there are days when you’ve been sick for so long where you just want to unzip your body and step out. wake up from the bad dream that is happening. make it all stop for just a moment.
yesterday I got some test results back for yet another positive chronic disease. it’s not a hugely big one, more a piece of the larger puzzle in understanding why I have not been able to get better, but it still knocks you down. the last few weeks I’ve finally been getting settled and feeling like Boulder is a home. I’ve been able to take walks with the dog, go to the grocery store and feel semi normal. and in those moments it becomes a lot easier to drown out the reality of illness with the distractions of life, but there’s always something that brings you back, whether its having a flare up, an emotional trigger, or just pushing your body too hard. today it was another diagnosis, reminding me that I am still living in this fragile, tired body that must be cared for and monitored, and that I am not yet at the point of living the life that I want to- however much I’ve tried to forget it.
for me, I go through a series of steps on these bad days. first, I simply shut down. I don’t want to speak to anyone, don’t want to talk, I just want to sit in silence. in this solitude, my mind goes to a dark place, remembering all the things I could do and loved to do before I got sick, the freedom of having a capable body, the happiest parts of my life before. this leads into the anger phase. there’s nothing worse than being full to the brim with anger and not being able to do anything about it. usually, I would take a run, punch a punching bag, physically do something, but now I can’t. now, I simply have to sit there, feeling my anger and sadness run through my veins, and do nothing. often times I clench my fists and every muscle in my body as tight as I can like a tensed ball and just scream, but it really doesn’t help. being trapped inside of a body that does not allow you to physically release your anger when you’re upset is possibly the worst feeling. usually I simply break down: whether from the anger, the pain, or just the overall sadness of the situation. and I just cry and cry until my head hurts and my eyes are puffy and there’s nothing left. and eventually, all that grief comes out. you just have to sit there, in your sadness and misery, and wait for it to pass. eventually it does, as all things do, but damn these moments are really, really hard.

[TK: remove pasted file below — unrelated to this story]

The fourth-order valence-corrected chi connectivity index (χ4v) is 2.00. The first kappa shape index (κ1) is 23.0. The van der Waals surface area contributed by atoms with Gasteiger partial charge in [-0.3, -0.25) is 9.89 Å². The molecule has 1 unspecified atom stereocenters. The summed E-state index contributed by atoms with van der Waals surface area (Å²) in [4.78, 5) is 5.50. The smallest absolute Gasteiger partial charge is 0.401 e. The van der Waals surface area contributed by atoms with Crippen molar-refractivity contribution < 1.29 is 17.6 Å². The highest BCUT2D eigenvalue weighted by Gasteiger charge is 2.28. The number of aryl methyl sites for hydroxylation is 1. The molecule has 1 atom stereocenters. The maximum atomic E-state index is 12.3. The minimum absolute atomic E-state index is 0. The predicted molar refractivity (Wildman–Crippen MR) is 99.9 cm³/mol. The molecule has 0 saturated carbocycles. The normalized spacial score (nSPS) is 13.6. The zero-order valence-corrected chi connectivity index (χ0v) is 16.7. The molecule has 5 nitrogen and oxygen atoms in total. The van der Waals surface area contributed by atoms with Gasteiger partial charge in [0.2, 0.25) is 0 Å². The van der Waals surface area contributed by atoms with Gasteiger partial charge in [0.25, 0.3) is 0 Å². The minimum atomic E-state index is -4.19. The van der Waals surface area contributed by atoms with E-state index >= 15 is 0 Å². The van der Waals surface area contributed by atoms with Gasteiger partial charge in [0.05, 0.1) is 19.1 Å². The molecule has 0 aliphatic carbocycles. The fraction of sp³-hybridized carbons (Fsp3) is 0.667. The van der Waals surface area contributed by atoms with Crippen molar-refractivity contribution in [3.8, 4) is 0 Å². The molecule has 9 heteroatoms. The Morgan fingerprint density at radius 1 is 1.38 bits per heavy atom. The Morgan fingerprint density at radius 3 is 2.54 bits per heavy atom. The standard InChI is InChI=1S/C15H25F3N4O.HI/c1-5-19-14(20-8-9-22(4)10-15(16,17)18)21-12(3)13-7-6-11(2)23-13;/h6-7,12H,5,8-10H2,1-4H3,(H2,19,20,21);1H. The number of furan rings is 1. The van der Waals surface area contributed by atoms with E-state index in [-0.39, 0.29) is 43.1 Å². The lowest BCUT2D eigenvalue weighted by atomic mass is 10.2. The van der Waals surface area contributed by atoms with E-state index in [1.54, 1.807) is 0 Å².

on these bad days, its easier to try to dissociate from the body that has turned on you, to step back out of your mind into that comfortable space of denial, to not feel the weight of reality that is crashing down. as tempting and relieving as those options are, I have learned it’s so much more important to let yourself experience the grief; to truly allow yourself to sink into the emotionality of your experience and honor it. give yourself permission to cry, to throw things across the room, to punch pillows, to sit in your car and scream at the top of your lungs (my personal favorite), because in bottling it up you are denying your body and soul the ability to process the trauma that is occurring, and it is a trauma. I used to hate that word- I thought it was too strong, serious, that whatever I was going through was not ‘bad enough’ to warrant such a word. but let me make this clear to all of us chronic illness survivors out there: this is bad enough. having your life ripped out from under you, living in constant, debilitating pain, fearing for your ability to survive another day, scared because you cannot escape a body that has turned on you, scared because it feels never ending- these are significant, and they deserve to be recognized as such. do not belittle your own experience for the comfort of others; if you are pissed as hell that they can do whatever they want in a day and you cannot even plan for the next one because you have no idea how you’ll feel, that’s okay. if you’re fucking sad that you can’t do the activities that made you the happiest, can’t partake in social events and see your friends, can’t live the life you planned, that’s okay. if you want to lock yourself away for an hour because you are the only one that truly understands what you’re going through, that’s okay. give yourself permission to recognize the weight of this experience, this illness, this trauma. give yourself permission to grieve, scream, cry until you can’t anymore. because if we do not allow the gaping hole that this experience has created inside of us to heal, how is the rest of our body supposed to?